On the other hand, small ethical brands have opportunities to take more proactive approaches to showing consumers why their choices matter and how to find alternatives that are in line with their values. You’ll find these ethical brand owners are not just business owners, but brilliant educators and thoughtful storytellers.
“Our mission is to create responsibly made products AND humanize the apparel industry by sharing stories of the maker and involving our consumers in how things are made. Ultimately, we focus on education.
You’ll see a lot of this in our brand story: from Maker’s stories, to interviews, and in all of our videos. We want to educate people on the process and give them a visual. This gives our customers an appreciation for what they’re buying.”
– Adila Cokar
True to her word, Adila and the team the The Good Tee are dedicated to sharing the stories of both the Makers and the importance of the supply chain through various forms of media. From detailed infographics to videos and podcasts, you'll find it all in their online presence.
3. A Survival-of-the-Biggest Kind of Economy
We live in an economy that not only favours- but rewards- companies that produce things for cheap and in large-scale quantities.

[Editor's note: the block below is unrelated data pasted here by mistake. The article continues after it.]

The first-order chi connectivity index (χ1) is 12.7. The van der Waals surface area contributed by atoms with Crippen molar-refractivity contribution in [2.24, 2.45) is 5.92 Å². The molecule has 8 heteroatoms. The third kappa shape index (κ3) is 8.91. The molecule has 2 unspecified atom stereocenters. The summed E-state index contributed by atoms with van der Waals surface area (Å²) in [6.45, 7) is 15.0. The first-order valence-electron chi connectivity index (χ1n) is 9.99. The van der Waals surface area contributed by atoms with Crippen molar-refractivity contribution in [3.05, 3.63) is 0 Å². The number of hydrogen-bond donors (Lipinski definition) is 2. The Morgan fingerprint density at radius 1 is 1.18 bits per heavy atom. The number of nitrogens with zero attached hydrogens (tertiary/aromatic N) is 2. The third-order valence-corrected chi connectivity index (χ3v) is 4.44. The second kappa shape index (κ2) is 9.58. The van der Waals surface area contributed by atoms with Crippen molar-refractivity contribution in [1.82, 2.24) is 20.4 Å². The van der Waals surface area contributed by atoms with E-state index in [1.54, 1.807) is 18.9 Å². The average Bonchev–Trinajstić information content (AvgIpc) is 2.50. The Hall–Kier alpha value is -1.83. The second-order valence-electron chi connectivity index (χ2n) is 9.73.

A simple example of this is sourcing zippers. A company that is mass-producing a dress gets a massive price break when ordering enough zippers to produce 10, 000 items at a time. However, a small local shop that might only produce 50 dresses in store, can't get the same price breaks and therefore pay more per zipper unit.
A huge challenge for these small ethical brands then, is figuring out how to make their products as affordable as possible (despite managing greater expenses), while still sustaining their businesses. This is probably one of the biggest hurdles for brands, especially when starting out.
“So much of the world’s economy is built on scale.
When you are a small fashion company, (especially when you are the smallest of the small) you can’t participate in the economy at that scale. Instead, you have to figure out how to participate in the economy at this smaller level, and still keep it reasonably affordable. The challenge in our current time is that everyone is used to paying for the cheap stuff that’s made at this [larger] level. It's been far too easy to completely disconnect to valuing quality over quantity.
For brands like ours, our products are truly better made AND we’re doing our best to keep it as affordable, honest and authentic as possible.”
– Christal Earle
While you may not know this, Brave Soles from the get-go has worked hard to be an affordable alternative to fast fashion - ethical, meticulously hand crafted, but most importantly, accessible.
You may be thinking, wow, these challenges sound awfully similar to challenges that other small-scale businesses face.